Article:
“Don’t blink, they’ll be off to college.” 

“One day you’ll miss this.”

“The days are long, but the years are short.”

“It goes by so fast.”

I wonder what my life would be like if I lived in my hometown, closer to family. Would I be more stressed, or less stressed? Would these early years of parenting have been more flexible? Would I be bored without the mountains I’ve come to love here, returning to streets I know like the back of my hand with memories saturating every place? What if my kids could have the childhood experiences I had, like working at Colonial Williamsburg? My mind slips into a complicated place as I imagine unraveling everything we’ve worked so hard for here to set up a life somewhere else. We’d need to find new schools, doctors, friends, church, jobs, and probably a hundred other things I’d only realize once we got there. 

Each day I work the carpool line at school, full of grandparents shouldering some of the burden. The extended family members who show up at school events or to bring cupcakes all live locally. I cannot even fathom what it would be like to live near family. The past seven years of juggling naps and diaper changes and snacks and lunches and strollers and nursing remind me of my own strength, even as I marvel at what I’ve learned so far during some of the most physically demanding years of parenting while living so far away from family. I’m that much more grateful for the times I have been able to lean on my family for help, especially when we travel or celebrate birthdays. I never take them for granted.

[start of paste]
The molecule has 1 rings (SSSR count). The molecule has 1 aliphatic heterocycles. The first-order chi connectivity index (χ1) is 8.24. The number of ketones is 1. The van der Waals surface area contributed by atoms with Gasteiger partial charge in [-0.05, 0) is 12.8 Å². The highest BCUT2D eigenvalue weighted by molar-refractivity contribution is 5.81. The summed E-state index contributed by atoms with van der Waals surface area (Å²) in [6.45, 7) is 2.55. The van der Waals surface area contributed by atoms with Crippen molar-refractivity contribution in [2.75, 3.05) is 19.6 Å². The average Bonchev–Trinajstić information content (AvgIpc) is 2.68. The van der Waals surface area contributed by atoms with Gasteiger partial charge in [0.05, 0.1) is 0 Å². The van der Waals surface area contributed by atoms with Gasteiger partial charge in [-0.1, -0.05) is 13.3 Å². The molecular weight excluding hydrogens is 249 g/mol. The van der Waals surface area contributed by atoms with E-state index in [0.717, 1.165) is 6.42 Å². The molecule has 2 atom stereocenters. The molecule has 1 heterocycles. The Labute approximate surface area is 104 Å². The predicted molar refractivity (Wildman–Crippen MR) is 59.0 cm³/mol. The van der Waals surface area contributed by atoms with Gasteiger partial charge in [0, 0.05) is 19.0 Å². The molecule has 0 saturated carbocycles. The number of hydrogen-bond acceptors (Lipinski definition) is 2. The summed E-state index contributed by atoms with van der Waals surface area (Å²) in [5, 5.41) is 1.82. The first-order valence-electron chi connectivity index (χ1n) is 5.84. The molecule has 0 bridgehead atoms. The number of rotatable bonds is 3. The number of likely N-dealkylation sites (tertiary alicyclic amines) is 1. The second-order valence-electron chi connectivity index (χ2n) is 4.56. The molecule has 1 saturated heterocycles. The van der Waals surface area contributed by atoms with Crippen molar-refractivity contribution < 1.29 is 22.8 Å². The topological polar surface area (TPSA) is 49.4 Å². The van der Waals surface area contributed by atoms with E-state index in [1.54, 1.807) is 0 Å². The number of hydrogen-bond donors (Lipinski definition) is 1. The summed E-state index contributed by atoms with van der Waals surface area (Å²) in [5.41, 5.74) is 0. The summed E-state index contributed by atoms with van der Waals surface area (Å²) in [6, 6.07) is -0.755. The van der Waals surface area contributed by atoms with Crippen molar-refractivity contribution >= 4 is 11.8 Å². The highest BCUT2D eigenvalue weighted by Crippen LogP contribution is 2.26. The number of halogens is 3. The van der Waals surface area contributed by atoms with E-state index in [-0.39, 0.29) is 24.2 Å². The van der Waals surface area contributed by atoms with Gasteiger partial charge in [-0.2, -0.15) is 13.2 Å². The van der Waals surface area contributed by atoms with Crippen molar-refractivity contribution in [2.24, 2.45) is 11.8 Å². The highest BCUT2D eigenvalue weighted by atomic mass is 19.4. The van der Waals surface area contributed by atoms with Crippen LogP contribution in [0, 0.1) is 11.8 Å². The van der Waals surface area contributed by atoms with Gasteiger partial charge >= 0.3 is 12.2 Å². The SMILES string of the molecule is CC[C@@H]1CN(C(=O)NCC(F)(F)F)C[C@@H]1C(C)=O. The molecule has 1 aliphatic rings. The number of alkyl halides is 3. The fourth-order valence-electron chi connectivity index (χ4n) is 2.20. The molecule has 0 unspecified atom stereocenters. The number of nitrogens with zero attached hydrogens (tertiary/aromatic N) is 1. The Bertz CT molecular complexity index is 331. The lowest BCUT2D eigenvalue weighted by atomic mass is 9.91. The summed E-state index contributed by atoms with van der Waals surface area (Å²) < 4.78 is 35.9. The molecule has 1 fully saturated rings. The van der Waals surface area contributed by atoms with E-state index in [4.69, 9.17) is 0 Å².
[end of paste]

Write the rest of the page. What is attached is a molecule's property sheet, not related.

As I push the stroller over the gravel trail, I reflect on the milestones we’ve crossed three times now, one per child, and which milestones are still to come for my youngest. This time today in nature while my boys zoom ahead of me on their scooters is giving me the quiet backdrop I need to process my racing thoughts, from longing for things I’ll never have to experiences I’ll never have again. Will I ever be pregnant again? When was the last time I wore my baby carrier? Was it the last time, and I didn’t know it? Will I ever run another marathon, or even just a half? Which cloth diaper will be the last one I change?